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At Metro Detroit Amazon facility, every day amid COVID-19 is like 'the first day'

Candice Williams
The Detroit News

Romulus — Temperature screenings, handwashing stations and cameras that track social distancing are some of the $4 billion in safety measures companywide that Amazon.com Inc. says it has taken to ensure employees stay healthy at its facilities amid COVID-19. 

The online retail giant recently gave The Detroit News a tour of its Romulus fulfillment center to show some of the 150 changes the company has put in place to keep employees safe. It's an ongoing effort, said Shawn Westlund, director of operations for the center near Detroit Metropolitan Airport.

Shawn Westlund, director of operations, uses a microphone and small PA speaker to help him social distance as he gives the tour.

"We've done all of the work in the facility to keep people safe, but my sole goal is to make the environment as safe as possible," he said. "We're treating it like it's the first day all the time." 

The changes came quickly in regional Amazon facilities after dozens of safety complaints were filed with the state in response to the first known COVID-19 cases in Michigan — even as the retailer worked to meet the growing demand for deliveries due to stay-at-home orders and consumer reluctance to visit reopening retailers.

When the 2,500 employees come into work for one of five staggered shifts, they're greeted with sanitizer stations, thermal temperature readings and a health screening. If they’re cleared, they can proceed to their work station. 

A crew from a third-party company works throughout the warehouse cleaning high touchpoint areas six times a day. There are more than 1,000 sanitizer stations throughout the building, Westlund said, and staff whose task is to refill the stations with hand sanitizer, sanitizer spray and paper towel.

"When they come in they have all the sanitizer they need to safely start their work day at their station," he said. The changes at Amazon come as plants and warehouses across the country work to balance how to keep large numbers of employees safe while remaining in operation.

On a recent day, new Amazon employees worked solo at work stations that previously had more than one employee to load products into yellow bins. A trainer pushes a rolling desk with a plastic barrier. He speaks into an amplifier so he's heard over the hum of the warehouse machines.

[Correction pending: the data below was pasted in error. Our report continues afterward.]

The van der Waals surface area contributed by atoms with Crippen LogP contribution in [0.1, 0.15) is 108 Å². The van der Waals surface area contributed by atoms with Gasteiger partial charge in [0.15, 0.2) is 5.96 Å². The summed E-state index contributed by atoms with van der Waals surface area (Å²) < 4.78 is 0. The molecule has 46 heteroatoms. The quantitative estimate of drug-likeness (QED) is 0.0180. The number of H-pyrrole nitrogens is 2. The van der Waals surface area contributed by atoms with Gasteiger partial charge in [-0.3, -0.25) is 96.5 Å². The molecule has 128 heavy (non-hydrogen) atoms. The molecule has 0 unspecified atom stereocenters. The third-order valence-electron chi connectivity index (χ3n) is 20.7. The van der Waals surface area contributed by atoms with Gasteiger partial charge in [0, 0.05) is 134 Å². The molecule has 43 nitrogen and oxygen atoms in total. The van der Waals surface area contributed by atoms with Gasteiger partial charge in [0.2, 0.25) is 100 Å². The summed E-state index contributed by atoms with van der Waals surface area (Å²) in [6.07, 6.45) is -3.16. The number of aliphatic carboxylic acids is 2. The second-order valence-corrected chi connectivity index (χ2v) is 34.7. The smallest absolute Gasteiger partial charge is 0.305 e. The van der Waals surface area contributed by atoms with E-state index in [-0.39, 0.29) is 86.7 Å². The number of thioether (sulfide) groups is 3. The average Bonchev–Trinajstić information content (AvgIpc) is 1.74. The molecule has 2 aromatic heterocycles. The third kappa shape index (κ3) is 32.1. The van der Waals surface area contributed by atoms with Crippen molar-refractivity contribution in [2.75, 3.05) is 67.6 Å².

Video monitors in high-traffic areas, known as "distance assistants," display circles around passersby to alert if they are within six feet of one another. If there is enough distance, the circles are green. If not, they turn red. 

Employees social distance in the cafeteria.

The locker room was shut down. Seating was limited and staggered in the break rooms. The company has distributed masks and gloves to employees. 

Implementing the safety measures hasn’t come without a price: productivity is down.

"We're much less efficient than we were before and that's OK," Westlund said. "Amazon moves fast and we're a very efficient company, but nothing is more important than the safety of our associates. If we have to be less efficient, we will be less efficient to keep our associates safe. We will figure ways to get our customers their packages on time, but we're not going to cut any corners or make any sacrifices in the facility to create an unsafe working environment."

Amazon has four fulfillment and sortation centers and three delivery stations currently operating in Michigan. According to the Michigan Occupational Safety and Health Administration (MIOSHA), there have been 53 complaints from Amazon facilities in Michigan with the most at 31 in March and the fewest in July with 2 and August with 1.

Of the 53 complaints from Amazon's Michigan facilities, 46 have beeen closed so far with no citations issued, according to MIOSHA.

In late March and early April some Amazon employees protested about the working conditions in Romulus. Among them was MarTeya Spears of Redford. She said she took a leave from the company a couple months ago due to concerns of contracting COVID-19.

“I didn’t want to run the risk of bringing the virus home to my mom and son,” she said, adding that she plans to return to work when there are fewer COVID-19 cases: “Hopefully things have become safer for everyone."

Westlund said there have been instances of employees being diagnosed with COVID-19, but insists there has been no indication of transmission of the disease within his facility. 

Employees are able to take a leave without penalty, Westlund said. Since the COVID-19 outbreak, the Romulus facility brought in more than 500 employees on a temporary basis. And many of those hires became full time.

Amanda Ottinger of Monroe says she feels safe working at Amazon. She's been with the company for two years and is temporarily serving as a hazardous waste coordinator. She's also worked on the safety committee.

Team members Samantha Washington, left, of Detroit, and Amanda Ottinger, of Monroe, communicate via phones as the social distance.

"There's always somebody cleaning something," she said. "There's always somebody wiping something somewhere. We have all kinds of teams in place that if somebody forgets to stay six feet apart we have somebody to remind them. If someone's mask slips down, we have somebody to remind them."

Ottinger said that she began to notice safety measures quickly including changing pathways to one-way only and the temperature checks. She also recently brought in her son to work at the facility, which she feels is safer than his previous job of transferring COVID-19 patients for a private ambulance company.

"I always felt that everything day-to-day that they were doing to change and make us safe I had no problem," she said. "Things were always in motion and always changing."

cwilliams@detroitnews.com

Twitter: @CWilliams_DN